In my last posting I spoke about francophones and used the pronoun “we.”
Okay, where I live, in east Montreal, no one would call me a francophone. I moved to Montreal when I was 19 and learned French as I worked my way up in society, from retail sales to writing.
Today I speak French almost without an accent.
But here in Quebec, it’s origins that count, and I’m still English. There’s no stigma to it, but when you spend as much time speaking French as I do, it does fell like a bit of a put down.
Strangely, in France, I’m a francophone. I lived there a decade ago and my French friends regularly referred to me as francophone. I was rather flattered. Until I figured out that all they meant was: I spoke French well, but I wasn’t French.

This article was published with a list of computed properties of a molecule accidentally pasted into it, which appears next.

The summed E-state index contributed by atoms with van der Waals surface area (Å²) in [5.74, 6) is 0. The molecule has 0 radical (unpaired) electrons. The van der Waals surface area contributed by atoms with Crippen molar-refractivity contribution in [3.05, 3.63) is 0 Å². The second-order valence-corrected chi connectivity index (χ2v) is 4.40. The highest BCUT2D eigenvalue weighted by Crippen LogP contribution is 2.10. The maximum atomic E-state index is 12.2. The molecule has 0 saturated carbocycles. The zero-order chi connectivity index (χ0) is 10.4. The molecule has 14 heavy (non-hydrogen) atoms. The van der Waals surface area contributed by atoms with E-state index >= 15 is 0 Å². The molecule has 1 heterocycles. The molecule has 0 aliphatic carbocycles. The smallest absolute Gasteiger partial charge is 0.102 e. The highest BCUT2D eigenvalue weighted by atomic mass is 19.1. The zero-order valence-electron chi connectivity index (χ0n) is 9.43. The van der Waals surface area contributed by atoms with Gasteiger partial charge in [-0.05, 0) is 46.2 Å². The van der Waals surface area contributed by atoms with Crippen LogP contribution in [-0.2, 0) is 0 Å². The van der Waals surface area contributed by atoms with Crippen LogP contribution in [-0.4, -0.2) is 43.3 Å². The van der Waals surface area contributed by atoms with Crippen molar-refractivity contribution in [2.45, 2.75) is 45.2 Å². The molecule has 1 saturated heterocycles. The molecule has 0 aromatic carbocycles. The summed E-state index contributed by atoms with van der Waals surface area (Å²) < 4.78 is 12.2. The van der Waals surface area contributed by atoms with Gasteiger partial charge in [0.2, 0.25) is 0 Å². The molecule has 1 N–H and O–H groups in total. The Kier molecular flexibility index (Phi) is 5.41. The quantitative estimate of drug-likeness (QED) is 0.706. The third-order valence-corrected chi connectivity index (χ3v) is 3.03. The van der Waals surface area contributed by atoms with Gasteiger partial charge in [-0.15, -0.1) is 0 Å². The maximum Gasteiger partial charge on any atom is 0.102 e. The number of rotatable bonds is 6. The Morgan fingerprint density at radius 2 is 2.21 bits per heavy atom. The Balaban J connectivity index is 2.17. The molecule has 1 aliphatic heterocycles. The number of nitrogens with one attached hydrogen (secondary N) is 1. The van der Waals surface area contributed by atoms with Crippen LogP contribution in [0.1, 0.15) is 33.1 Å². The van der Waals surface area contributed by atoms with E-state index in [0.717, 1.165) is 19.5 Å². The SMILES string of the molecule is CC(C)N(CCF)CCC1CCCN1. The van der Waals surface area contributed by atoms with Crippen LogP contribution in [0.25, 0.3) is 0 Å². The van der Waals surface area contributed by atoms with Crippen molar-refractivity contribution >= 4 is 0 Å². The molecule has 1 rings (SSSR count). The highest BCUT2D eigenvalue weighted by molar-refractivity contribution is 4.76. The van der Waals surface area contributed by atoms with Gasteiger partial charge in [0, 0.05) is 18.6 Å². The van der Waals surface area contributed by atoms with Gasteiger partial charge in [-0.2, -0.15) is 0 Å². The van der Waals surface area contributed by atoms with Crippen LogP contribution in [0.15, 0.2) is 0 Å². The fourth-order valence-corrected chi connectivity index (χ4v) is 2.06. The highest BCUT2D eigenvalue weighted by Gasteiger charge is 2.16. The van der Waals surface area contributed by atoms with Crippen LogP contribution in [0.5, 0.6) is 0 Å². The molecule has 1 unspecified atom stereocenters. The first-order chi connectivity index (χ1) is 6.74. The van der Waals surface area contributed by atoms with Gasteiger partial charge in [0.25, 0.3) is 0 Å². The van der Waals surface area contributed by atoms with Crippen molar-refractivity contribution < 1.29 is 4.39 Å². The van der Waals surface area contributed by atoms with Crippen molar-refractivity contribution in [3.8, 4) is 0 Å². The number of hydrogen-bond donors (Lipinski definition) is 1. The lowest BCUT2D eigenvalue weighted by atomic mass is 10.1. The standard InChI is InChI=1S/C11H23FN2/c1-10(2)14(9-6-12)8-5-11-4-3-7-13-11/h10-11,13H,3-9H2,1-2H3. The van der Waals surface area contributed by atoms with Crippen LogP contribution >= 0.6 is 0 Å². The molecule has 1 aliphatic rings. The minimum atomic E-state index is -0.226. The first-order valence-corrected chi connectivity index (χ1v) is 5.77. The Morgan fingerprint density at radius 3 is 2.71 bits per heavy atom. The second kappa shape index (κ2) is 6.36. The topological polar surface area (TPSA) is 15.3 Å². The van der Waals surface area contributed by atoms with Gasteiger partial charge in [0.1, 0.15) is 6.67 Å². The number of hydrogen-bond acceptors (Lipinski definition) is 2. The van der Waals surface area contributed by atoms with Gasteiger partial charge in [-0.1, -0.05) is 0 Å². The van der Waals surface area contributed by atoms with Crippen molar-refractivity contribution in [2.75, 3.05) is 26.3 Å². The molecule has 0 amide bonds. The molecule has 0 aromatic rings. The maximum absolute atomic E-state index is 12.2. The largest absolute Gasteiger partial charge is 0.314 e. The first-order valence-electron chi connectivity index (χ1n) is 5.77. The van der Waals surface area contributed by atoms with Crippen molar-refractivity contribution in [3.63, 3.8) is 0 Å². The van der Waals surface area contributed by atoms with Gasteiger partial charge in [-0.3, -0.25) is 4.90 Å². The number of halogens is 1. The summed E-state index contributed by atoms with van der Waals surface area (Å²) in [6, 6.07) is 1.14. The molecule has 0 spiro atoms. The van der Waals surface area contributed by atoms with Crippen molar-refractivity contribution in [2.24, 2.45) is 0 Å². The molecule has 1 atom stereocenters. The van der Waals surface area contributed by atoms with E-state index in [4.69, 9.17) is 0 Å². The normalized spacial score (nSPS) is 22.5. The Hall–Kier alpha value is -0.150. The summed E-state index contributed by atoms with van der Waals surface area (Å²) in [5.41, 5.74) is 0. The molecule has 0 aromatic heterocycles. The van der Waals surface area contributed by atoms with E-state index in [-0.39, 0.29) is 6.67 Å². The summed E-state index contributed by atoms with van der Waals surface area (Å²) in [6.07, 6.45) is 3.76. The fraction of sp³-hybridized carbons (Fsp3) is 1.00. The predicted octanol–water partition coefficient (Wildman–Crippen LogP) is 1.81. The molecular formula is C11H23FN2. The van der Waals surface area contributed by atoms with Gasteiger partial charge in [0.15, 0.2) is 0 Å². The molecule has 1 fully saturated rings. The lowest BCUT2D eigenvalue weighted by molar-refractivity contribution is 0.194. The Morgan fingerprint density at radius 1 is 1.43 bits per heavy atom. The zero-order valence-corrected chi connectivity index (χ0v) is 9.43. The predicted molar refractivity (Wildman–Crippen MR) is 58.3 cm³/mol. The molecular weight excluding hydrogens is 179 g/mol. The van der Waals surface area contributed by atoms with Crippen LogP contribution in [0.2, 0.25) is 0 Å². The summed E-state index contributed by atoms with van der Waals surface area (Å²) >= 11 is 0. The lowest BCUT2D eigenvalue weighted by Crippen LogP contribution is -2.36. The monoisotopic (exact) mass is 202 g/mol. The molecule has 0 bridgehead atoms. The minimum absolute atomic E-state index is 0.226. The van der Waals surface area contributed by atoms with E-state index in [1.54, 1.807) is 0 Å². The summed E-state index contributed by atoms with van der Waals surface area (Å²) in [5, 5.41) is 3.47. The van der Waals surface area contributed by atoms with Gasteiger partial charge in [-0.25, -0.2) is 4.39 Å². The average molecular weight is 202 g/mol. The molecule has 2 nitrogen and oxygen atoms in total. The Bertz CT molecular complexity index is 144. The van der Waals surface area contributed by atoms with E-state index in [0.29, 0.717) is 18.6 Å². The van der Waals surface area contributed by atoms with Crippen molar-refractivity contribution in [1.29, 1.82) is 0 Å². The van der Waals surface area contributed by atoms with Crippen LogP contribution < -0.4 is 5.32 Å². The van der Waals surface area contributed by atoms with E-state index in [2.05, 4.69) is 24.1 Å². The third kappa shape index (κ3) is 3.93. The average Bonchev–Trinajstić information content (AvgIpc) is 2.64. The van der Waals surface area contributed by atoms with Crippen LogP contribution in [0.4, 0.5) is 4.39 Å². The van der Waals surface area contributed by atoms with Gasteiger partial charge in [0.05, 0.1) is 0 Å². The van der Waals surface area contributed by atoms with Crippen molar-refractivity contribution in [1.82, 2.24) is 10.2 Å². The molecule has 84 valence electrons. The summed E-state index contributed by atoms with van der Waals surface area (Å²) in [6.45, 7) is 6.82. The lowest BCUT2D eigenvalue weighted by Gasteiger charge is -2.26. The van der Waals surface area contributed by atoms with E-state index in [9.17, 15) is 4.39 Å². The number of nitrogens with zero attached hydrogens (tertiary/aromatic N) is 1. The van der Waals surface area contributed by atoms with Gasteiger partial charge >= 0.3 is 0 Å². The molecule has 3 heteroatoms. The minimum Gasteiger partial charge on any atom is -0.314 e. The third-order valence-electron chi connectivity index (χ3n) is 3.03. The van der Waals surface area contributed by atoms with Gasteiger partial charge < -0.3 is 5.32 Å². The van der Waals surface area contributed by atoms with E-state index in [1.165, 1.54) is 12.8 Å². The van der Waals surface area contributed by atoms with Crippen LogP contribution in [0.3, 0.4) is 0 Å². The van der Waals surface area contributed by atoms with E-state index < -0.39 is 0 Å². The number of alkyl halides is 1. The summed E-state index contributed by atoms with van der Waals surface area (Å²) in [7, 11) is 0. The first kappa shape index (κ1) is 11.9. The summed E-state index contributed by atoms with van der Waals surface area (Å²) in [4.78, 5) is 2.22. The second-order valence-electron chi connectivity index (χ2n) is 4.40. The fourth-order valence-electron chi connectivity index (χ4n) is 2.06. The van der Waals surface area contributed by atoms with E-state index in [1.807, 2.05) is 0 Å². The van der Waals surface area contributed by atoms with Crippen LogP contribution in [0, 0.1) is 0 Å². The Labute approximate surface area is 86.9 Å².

Somehow, I can’t help but think: why not liberate the word “francophone” from any association with origins?
English speakers also distinguish between native speakers and others. But at least they have to make more of an effort, using clunky phrases like “native English-speaking” or “speaks English as a mother tongue”.
French-speakers have a great compact word: francophone. It could mean the same thing for everyone who speaks French, non? People who speak French well and understand French-language culture should think of themselves as francophones, period.